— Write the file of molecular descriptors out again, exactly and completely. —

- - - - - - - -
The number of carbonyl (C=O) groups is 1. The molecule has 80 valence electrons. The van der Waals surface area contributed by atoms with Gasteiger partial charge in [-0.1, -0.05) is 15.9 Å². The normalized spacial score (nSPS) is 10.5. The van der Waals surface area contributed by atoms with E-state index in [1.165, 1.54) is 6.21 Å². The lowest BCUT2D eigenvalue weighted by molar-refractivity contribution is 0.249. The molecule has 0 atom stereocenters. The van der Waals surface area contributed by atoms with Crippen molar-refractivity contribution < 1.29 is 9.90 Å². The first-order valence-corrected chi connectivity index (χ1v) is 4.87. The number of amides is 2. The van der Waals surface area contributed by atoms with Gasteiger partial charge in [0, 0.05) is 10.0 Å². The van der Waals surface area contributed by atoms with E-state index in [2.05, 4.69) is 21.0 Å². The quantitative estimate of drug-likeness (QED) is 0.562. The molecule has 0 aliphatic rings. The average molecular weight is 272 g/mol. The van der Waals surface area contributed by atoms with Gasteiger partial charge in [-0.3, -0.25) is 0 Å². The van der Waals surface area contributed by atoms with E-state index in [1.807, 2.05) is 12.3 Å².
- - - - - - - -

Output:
The number of carbonyl (C=O) groups is 1. The molecule has 80 valence electrons. The van der Waals surface area contributed by atoms with Gasteiger partial charge in [-0.1, -0.05) is 15.9 Å². The normalized spacial score (nSPS) is 10.5. The van der Waals surface area contributed by atoms with E-state index in [1.165, 1.54) is 6.21 Å². The lowest BCUT2D eigenvalue weighted by molar-refractivity contribution is 0.249. The molecule has 0 atom stereocenters. The van der Waals surface area contributed by atoms with Crippen molar-refractivity contribution < 1.29 is 9.90 Å². The first-order valence-corrected chi connectivity index (χ1v) is 4.87. The number of amides is 2. The van der Waals surface area contributed by atoms with Gasteiger partial charge in [0, 0.05) is 10.0 Å². The van der Waals surface area contributed by atoms with E-state index in [2.05, 4.69) is 21.0 Å². The quantitative estimate of drug-likeness (QED) is 0.562. The molecule has 0 aliphatic rings. The average molecular weight is 272 g/mol. The van der Waals surface area contributed by atoms with Gasteiger partial charge in [-0.3, -0.25) is 0 Å². The van der Waals surface area contributed by atoms with E-state index in [1.807, 2.05) is 12.3 Å².